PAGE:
An engaged community and proactive educational efforts are the keys to success for the Wyckoff School District, according to a keynote address Superintendent Richard Kuder gave to a group of the township’s business leaders at a Chamber of Commerce meeting last week.
Kuder updated the business sector on the state of education in Wyckoff, and why he feels changing curricula, policy, and technology are all positive moves for local students.
Kuder started with his assessment of the Common Core standards, currently being implemented in schools across the country. Though the standards are not without controversy, Kuder said he feels they will help better prepare students for the changing work force they will enter.
“The benefits outweigh what’s troubling about [the Common Core],” Kuder said.
“The emphasis is on application,” he explained. So, not necessarily memorizing facts that can be easily researched thanks to mobile devices. But, teaching kids how to process and use that information, he said.
The district is also looking to foster student creativity, he said.
“We need creative kids. We need innovation.”
And, it’s implementing tactics to improve students’ communication skills.
“Communication is everywhere, but are we really better communicators?” Kuder asked. “We are reduced to sound bites and bumper stickers.”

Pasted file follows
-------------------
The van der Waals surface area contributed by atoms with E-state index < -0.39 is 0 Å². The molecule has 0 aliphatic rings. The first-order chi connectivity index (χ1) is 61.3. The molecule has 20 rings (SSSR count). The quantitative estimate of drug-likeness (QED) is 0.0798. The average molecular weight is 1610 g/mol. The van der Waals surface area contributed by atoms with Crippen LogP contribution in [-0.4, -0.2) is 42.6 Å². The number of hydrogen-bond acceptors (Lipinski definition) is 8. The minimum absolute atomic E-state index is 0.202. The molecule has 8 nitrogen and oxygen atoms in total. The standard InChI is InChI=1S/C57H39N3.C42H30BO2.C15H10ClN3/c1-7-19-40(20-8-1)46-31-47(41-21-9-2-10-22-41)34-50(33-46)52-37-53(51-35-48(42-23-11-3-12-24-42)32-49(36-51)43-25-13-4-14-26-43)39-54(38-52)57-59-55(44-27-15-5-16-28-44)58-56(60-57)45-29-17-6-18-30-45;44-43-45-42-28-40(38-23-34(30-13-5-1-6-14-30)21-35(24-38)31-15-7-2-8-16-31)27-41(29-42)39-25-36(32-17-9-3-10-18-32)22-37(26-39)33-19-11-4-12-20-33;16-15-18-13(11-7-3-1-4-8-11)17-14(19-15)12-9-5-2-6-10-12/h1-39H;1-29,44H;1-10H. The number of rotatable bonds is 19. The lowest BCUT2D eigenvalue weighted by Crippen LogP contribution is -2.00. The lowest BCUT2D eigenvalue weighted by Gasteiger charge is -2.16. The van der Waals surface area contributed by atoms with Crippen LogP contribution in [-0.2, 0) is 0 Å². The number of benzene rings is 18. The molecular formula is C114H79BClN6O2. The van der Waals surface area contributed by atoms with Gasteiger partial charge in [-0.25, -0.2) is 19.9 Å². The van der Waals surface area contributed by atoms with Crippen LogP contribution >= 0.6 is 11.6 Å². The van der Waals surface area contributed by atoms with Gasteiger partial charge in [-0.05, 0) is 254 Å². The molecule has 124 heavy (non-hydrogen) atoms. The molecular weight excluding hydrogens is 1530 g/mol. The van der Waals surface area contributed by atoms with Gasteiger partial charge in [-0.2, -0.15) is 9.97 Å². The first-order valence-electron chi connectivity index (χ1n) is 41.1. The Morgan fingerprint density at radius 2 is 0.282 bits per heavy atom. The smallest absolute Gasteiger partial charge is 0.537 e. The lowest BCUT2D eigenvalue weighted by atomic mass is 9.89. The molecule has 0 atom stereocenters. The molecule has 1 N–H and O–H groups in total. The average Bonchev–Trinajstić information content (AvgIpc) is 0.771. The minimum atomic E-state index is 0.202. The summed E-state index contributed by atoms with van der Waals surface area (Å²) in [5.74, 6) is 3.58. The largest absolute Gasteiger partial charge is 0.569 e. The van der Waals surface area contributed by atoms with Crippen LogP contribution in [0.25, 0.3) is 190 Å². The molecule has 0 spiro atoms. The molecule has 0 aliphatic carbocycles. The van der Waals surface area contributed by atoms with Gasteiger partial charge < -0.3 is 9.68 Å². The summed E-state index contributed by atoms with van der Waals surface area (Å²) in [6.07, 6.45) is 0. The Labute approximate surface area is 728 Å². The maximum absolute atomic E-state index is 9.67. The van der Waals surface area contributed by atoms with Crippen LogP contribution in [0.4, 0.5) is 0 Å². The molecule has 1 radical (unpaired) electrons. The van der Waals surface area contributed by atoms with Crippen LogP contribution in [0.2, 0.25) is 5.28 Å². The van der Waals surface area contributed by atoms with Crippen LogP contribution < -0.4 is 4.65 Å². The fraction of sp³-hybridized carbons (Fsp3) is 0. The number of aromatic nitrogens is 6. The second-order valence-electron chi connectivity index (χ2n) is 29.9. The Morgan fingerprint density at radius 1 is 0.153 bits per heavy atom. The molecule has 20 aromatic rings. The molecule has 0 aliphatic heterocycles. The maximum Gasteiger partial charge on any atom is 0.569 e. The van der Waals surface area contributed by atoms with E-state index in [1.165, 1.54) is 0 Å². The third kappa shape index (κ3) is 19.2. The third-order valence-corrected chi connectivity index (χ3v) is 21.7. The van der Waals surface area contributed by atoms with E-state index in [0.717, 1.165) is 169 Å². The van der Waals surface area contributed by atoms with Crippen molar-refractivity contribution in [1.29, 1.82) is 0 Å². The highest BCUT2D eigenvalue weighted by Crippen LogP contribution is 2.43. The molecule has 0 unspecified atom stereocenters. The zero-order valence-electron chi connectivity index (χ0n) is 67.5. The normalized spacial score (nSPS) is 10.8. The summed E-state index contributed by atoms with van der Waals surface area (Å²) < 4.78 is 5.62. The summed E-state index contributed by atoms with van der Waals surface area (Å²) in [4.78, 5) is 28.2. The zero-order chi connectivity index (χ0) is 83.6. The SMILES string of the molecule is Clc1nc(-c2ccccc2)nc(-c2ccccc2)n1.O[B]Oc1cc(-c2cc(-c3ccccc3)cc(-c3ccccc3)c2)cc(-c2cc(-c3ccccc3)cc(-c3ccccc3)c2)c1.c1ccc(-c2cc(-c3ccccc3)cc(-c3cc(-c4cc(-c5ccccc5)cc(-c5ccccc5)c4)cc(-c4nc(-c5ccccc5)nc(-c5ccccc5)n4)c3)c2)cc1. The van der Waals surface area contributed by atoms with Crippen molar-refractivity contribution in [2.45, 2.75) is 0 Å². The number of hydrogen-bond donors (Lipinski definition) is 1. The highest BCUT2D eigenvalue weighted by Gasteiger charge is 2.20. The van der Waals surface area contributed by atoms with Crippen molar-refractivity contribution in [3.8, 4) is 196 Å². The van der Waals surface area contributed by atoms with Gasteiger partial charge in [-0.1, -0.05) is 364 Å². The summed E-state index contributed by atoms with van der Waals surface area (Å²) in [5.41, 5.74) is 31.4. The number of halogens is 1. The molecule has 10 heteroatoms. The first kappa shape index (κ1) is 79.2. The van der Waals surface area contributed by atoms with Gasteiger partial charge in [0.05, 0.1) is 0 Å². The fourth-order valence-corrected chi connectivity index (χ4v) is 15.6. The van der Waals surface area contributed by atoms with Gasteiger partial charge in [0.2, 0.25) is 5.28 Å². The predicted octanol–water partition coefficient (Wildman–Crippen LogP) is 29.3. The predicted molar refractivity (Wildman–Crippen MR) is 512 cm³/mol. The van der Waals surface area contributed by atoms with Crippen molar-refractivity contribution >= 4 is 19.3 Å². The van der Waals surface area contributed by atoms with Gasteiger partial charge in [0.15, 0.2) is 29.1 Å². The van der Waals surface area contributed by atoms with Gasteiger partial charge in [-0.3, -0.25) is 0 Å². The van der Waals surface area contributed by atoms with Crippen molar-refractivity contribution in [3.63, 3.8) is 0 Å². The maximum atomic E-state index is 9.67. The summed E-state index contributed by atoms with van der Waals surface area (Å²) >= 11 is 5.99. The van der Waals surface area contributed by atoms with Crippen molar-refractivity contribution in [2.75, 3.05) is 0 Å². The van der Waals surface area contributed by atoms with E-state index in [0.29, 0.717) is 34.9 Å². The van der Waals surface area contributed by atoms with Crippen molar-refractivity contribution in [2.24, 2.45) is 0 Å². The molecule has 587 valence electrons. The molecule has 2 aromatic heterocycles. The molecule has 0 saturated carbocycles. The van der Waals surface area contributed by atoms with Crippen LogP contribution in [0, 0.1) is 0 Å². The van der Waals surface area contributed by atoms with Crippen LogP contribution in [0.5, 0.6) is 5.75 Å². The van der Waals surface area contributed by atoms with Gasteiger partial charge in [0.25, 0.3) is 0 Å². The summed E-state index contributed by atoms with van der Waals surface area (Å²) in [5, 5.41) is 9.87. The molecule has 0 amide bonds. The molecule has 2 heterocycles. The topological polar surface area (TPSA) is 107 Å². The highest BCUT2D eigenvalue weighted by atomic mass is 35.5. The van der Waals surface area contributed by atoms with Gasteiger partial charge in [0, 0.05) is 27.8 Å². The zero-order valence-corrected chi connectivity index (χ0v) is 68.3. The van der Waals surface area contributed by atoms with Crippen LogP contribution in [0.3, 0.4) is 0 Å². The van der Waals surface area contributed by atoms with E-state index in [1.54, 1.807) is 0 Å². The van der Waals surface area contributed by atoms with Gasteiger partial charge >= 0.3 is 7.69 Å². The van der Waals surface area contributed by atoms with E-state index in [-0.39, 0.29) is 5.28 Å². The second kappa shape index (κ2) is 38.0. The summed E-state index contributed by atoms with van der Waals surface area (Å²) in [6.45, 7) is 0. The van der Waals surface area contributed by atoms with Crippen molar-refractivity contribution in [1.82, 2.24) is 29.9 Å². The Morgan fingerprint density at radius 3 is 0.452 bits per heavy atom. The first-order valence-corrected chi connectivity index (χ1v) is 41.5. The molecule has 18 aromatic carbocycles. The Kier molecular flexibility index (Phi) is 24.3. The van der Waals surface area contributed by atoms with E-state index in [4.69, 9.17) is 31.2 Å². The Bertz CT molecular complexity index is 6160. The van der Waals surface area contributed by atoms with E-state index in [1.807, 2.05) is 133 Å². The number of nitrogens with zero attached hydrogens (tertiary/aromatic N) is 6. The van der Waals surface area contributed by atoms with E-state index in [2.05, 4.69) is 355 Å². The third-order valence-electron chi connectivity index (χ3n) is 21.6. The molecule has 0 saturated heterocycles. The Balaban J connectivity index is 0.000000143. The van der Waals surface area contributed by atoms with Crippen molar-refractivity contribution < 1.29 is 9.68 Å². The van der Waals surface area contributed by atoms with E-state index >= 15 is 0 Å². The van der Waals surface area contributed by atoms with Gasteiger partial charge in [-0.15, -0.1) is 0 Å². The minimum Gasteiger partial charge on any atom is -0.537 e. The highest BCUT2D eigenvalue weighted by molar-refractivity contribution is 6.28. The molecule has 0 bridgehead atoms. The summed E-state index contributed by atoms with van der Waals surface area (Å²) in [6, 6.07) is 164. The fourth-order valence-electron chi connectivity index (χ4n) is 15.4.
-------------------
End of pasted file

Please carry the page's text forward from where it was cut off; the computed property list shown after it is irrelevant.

Some of the other focuses in Wyckoff, he said, include teaching students critical thinking, collaboration, adaptability, innovation, entrepreneurship, and resiliency.
“We’re never status quo in Wyckoff,” Kuder said. “We always want to improve so we can help kids do better and be better.”
Kuder gave several examples of the district’s new initiatives, like the “right tool, right job” technology initiative, emphasis on restricting class sizes to 20 students to promote individualized learning, and an increase in online Professional Development courses available to staff. The district is also engaged in developing its own assessment system, which Kuder said will “allow us to define excellence.”
Kuder also thanked the parent and business communities in town for supporting the district both financially, with donations to the PTAs and Wyckoff Education Foundation, and in terms of supplementing the curriculum.
“As business leaders, you can help us build community, and be involved in mentorships and partnerships,” with staff and students, Kudor told Chamber members. "As parents, you can help engage our students."
The district is "so grateful [to be in] such a generous community," Kuder said.